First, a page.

[Marxism] ¿ Marxology ? First occurence of "A nation oppressing another, can't ..."
amithrgupta at gmail.com
Tue Nov 3 14:07:13 MST 2015
If these quotes are valid, they sound somewhat ethnocentric. I mean, it's
great that Germany cannot liberate itself if it is oppressing Italy or
whatever, but what if it could? Would that end the inquiry? I would think
communists of all stripes would reject national oppression ipso facto, not
have it be derivative of whether or not it bloodies the soul of the
On Tue, Nov 3, 2015 at 2:04 PM, Lüko Willms <marxism at lists.csbs.utah.edu>
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> Marx and Engels have used this phrase many times, and Lenin quoted them
> and many others.
> "A people which oppresses another, forges its own chains"
> "A nation wich oppresses another, can't emancipate itself"
> or more similar formulations.
> The two friends and comrades made revolutionary politics along that line
> in the 1848 revolution, relating to the occupation by German states of
> parts of Italy or Poland, "we have to stop oppressing the Poles (or the
> Italians) if we want to be free ourselves". See especialy Engel's June 18,
> 1848 article on the uprising in Prague (
> https://www.marxists.org/archive/marx/works/1848/06/18.htm )
> > A nation which throughout its history allowed itself to be used as
> > a tool of oppression against all other nations must first of all
> > prove that it has been really revolutionized. It must prove this not
> > merely by a few indecisive revolutions, as a result of which the old
> > irresolution, impotence and discord are allowed to continue in a
> > modified form; revolutions which allow a Radetzky to remain in
> > Milan, a Colomb and Steinacker in Poznan, a Windischgratz in Prague,
> > a Hueser in Mainz, as if nothing had changed.
> > A revolutionized Germany ought to have renounced her entire past,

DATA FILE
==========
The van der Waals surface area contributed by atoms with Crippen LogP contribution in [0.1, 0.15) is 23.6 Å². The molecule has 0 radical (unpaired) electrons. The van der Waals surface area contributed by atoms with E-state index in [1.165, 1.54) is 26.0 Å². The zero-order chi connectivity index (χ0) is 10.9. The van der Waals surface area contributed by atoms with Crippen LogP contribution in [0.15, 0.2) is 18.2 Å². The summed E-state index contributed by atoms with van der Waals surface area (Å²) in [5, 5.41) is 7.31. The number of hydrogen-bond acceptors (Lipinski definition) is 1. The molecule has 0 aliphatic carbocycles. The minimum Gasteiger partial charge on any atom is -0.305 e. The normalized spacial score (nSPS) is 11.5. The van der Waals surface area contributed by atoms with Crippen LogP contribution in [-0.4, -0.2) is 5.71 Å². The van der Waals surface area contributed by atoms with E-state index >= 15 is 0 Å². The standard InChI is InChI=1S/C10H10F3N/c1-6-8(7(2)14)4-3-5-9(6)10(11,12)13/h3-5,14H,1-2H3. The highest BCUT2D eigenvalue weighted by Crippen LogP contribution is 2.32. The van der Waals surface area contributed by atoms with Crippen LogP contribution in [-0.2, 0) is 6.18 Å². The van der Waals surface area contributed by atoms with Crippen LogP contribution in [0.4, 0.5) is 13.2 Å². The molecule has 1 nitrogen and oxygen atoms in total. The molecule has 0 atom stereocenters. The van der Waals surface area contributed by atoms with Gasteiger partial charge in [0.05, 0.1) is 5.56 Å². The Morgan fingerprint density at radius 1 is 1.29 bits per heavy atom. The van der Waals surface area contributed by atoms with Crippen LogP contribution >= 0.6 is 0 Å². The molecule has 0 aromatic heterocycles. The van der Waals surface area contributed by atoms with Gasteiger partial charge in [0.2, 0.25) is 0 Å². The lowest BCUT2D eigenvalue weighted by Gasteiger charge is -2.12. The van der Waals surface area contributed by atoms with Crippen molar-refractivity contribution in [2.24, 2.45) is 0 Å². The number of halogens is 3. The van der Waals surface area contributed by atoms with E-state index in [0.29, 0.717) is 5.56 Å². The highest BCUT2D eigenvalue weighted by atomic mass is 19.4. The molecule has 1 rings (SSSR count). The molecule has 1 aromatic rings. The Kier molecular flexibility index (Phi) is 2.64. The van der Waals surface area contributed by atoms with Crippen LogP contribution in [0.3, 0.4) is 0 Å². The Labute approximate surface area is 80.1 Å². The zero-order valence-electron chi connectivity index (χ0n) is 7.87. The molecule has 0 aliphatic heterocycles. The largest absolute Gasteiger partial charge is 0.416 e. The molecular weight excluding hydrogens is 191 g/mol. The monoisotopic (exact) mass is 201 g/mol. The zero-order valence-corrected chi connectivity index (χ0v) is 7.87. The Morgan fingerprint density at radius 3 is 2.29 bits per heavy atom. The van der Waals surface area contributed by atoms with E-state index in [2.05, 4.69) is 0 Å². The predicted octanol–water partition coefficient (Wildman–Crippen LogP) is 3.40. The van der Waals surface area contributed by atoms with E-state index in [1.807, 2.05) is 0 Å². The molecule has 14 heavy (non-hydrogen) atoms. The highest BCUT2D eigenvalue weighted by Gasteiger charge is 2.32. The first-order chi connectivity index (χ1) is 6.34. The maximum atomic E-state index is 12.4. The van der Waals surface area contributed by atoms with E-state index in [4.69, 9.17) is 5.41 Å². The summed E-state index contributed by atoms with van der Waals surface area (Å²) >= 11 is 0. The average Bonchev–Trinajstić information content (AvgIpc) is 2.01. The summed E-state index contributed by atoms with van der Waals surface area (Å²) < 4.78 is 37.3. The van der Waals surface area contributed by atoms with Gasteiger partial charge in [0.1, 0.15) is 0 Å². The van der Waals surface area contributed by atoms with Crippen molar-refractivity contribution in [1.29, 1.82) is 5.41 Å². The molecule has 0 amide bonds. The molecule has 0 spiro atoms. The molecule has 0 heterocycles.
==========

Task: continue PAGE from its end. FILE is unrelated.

> > especially as far as the neighboring nations are concerned. Together
> > with her own freedom, she should have proclaimed the freedom of the
> > nations hitherto suppressed by her.
> > And what has revolutionized Germany done? She has fully endorsed
> > the old oppression of Italy, Poland, and now of Bohemia too, by
> > German troops. Kaunitz and Metternich have been completely vindicated.
> But there was somebody earlier, called Dionisio Inca Yupanqui, from Cuzco
> in Peru, speaking before the Cortes de Cadiz as a delegate representing the
> Spanish lands in America, and he coined this simple phrase:
> "Un pueblo que oprime otro, no puede ser libre" - "a people oppressing
> another can't be free itself".
> > http://adhilac.com.ar/?p=932
> December 16, 1811. Spain had been conquered by French troops under
> Napoleon, the king was demoted and a relative or Napoleon Bonaparte was
> enthroned as king of Spain, and the Spaniards rallied together in Juntas
> and converged in a Cortes (we might call it a congress) in the city of
> Cadiz, located on an island off the coast in the south west corner of
> Spain, the only place which the Napoleon troups had not conquered. And they
> drew up the most liberal constitution of Europe in that time, of a
> constitutional monarchy. On that December 16 in the year 1811, this indio
> from Peru spoke to the assemby and pronounced that phrase, summarizing in
> it the situation of Spain, subjugated by foreign troops, and that she had
> to give freedom to her American territories if she wanted to be free
> The question is now, could Marx and from him Engels, have adopted this
> succint formula coined by the Inca Yupanqui from his speech in Cadiz? The
> late Argentian activist and writer Jorge Abelardo Ramos says so in his
> "Historia de la nación americalatina". Ramos claims more, namely that Marx
> has adopted the political program from the Inca Yupanqui, but it is enough
> to reread the above quote from 1848 to know better.
> And there is some reason: for the series of articles for the New York
> Tribune on the revolutionary developments in Spain of the year 1854, Karl
> Marx studied the whole Spanish history of the first half of the 19th
> century, and dedicated one full article to the constitution elaborated by
> the Cortes of Cadiz in 1811/1812. So, he has probably also read the short
> speech by Yupanqui and it might well habe that Marx had adopted that
> formulation by Inca Yupanqui.
> The question is, has anybody encountered this succint formular in
> something written by Marx or Engels before 1854? I haven't yet by searching
> Lüko Willms
> Frankfurt/Main, Germany
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